The raccoon is a cute looking animal, with its characteristic
patch of black fur that masks both of its eyes and is in turn
surrounded by white fur. It is believed that this black fur
enhances the mammal’s night vision and its nocturnal activities.
A lot of pet owners however do not consider the raccoon a cute fellow due to previous altercations between their pets and the wild raccoon.
It is a known fact that raccoons are predators and they normally have a fairly omnivorous diet. They hunt and eat small mammals, crayfish, frogs, and just about anything else they can catch. Every once in a while, a hungry raccoon would set its sights on a domestic cat or dog.
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Outdoor based cats and small dogs are at an obvious risk of raccoon attacks, although cats generally avoid them and thus avert potential conflicts. These conflicts do happen though, especially where food is involved. Raccoons love to eat cat food and may challenge an hungry cat over its meal, leading to a nasty fight. And possibly the death of the cat because raccoons are really tough fighters. An easy way around this is to feed your pet indoors, especially in wildlife-prone areas.
Dogs on the other hand, are more frisky and many would excitedly attack a raccoon and get into fights. Unfortunately, the dogs mostly lose the fight. Raccoons usually aim for the animal’s eyes, as though to scratch them out. They also aim for the abdomen as they try to eviscerate their victim.
Learn more: How smart are raccoons?
According to veterinary doctors practicing in rural areas, a lot of their patients are dogs that got into fights with raccoons, who tend to bite and scratch with amazing speed and ferocity. These bites often penetrate the chest wall of the victim, leading to collapsed lungs among other injuries. Raccoons also try to penetrate their victim’s abdomen, a feat that would lead to septic peritonitis. They are also known to have a knack for lacerating the urethra, resulting in terrible scalding and conditions like a secondary kidney failure.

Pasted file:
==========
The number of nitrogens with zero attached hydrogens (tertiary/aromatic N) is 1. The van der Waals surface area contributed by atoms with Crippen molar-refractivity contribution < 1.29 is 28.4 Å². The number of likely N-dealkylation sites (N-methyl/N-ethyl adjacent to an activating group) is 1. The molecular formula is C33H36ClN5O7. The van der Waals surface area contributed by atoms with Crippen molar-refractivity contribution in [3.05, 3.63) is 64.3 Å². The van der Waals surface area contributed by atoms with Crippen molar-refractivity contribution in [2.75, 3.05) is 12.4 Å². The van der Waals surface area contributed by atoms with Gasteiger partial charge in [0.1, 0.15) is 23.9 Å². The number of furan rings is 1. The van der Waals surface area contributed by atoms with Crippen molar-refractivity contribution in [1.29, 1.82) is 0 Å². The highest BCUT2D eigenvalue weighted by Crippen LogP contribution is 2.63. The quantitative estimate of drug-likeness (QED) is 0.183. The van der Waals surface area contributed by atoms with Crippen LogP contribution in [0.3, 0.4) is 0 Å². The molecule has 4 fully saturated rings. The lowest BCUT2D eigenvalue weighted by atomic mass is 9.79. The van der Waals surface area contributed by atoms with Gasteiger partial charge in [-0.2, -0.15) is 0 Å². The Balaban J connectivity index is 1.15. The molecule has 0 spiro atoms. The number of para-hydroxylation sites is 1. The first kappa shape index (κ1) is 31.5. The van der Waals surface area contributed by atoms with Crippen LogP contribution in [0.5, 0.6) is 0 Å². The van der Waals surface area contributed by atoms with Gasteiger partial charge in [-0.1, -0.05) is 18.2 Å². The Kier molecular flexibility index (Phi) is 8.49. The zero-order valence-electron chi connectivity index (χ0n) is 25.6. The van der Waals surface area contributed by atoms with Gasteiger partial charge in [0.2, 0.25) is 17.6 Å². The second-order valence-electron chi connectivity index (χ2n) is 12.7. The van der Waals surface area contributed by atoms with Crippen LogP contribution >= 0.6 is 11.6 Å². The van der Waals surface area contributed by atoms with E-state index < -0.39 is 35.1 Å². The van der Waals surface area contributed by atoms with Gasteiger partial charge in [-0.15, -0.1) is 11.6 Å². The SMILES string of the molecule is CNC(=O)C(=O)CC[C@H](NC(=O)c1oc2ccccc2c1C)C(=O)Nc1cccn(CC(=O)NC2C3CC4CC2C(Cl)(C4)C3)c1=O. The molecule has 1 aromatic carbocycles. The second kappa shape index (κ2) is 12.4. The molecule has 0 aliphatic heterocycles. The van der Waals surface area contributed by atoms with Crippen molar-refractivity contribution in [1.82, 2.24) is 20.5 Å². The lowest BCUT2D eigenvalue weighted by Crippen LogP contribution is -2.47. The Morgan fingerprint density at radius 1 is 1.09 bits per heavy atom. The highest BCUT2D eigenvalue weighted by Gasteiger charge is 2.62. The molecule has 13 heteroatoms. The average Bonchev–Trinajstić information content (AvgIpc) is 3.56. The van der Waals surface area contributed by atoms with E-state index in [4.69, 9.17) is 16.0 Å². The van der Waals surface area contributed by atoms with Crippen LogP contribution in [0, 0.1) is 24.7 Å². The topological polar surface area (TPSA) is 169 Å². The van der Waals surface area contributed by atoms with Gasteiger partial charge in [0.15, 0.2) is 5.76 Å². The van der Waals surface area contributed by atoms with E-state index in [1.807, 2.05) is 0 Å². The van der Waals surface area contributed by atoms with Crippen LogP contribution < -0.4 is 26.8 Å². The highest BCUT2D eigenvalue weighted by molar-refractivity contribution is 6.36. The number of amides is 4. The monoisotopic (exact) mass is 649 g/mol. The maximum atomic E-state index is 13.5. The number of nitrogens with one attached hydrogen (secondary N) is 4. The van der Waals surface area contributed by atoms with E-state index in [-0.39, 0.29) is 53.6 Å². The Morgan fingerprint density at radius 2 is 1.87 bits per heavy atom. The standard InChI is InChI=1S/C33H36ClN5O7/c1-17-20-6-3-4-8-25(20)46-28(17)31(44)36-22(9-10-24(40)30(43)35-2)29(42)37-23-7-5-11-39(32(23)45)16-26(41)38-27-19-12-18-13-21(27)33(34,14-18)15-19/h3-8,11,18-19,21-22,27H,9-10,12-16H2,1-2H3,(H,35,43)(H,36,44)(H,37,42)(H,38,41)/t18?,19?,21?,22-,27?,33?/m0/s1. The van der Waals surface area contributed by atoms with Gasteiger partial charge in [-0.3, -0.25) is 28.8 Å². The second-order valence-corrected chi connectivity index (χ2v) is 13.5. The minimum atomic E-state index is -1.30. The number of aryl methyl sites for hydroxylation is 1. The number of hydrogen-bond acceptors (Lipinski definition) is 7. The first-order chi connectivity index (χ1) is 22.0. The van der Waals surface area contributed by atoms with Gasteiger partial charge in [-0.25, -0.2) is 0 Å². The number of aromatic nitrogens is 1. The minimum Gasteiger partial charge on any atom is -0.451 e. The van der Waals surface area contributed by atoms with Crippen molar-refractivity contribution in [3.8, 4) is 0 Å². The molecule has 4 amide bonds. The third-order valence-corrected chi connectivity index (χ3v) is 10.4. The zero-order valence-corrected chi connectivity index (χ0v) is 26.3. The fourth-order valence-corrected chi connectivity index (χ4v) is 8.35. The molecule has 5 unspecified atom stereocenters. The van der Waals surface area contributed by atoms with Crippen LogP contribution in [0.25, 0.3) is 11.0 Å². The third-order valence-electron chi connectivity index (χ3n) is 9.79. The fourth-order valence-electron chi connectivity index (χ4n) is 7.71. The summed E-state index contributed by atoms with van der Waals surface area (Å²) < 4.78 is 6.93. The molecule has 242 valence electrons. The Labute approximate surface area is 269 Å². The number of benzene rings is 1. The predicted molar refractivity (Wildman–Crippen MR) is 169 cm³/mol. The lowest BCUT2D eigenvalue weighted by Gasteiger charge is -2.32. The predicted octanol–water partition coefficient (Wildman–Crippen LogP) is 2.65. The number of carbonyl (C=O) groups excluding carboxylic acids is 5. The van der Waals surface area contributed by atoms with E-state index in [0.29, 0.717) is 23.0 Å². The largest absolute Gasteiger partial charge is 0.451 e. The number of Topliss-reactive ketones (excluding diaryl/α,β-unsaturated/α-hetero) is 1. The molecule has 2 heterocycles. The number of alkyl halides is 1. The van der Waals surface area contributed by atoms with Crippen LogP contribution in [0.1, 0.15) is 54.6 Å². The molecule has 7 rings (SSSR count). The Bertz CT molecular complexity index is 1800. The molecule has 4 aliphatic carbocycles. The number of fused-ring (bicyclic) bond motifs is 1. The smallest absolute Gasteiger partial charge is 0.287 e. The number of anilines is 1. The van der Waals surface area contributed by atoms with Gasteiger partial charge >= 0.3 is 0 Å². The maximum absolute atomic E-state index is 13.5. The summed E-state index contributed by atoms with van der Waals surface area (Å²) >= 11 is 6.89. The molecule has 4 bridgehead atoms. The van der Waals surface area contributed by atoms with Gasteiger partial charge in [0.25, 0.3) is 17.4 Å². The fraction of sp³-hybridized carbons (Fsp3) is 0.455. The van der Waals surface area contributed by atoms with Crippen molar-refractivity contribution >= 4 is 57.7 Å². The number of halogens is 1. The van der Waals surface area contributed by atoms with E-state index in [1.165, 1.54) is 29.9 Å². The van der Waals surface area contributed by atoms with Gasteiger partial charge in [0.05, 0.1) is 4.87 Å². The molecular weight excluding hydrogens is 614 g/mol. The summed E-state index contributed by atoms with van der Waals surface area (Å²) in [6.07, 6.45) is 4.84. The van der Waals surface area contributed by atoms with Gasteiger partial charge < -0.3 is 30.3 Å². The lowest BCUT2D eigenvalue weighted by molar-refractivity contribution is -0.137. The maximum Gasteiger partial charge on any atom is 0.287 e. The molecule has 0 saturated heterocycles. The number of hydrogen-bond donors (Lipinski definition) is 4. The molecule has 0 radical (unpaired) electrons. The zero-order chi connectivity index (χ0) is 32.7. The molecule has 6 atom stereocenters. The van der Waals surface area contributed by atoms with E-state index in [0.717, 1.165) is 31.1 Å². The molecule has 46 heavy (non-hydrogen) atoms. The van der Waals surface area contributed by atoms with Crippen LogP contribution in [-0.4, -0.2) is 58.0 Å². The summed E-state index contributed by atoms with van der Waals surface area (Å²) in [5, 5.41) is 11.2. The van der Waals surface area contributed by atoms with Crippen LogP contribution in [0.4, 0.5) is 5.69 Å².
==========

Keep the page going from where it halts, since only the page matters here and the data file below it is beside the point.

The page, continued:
Raccoon attacks mostly happen at night as that is when they come out to look for food. Dog owners need to be aware of the risk of raccoon altercations with their pets after dark. And guard against it by being vigilant and listening for noises, installing bright lights in the yard, and securing their property well so wild animals are excluded from entering.
The best way to forestall this is to keep pets indoors at night. To learn more about Do raccoons attack cats, dogs, or other pets visit the Raccoons in the Attic home page.
Read more about raccoons:
Are Raccoons Dangerous to Cats, Dogs, or Other Pets?
What Equipment Is Needed to Trap a Raccoon?
Is Raccoon Feces Dangerous/Toxic to Touch or Breathe?
Should I Feed a Baby Raccoon I Found?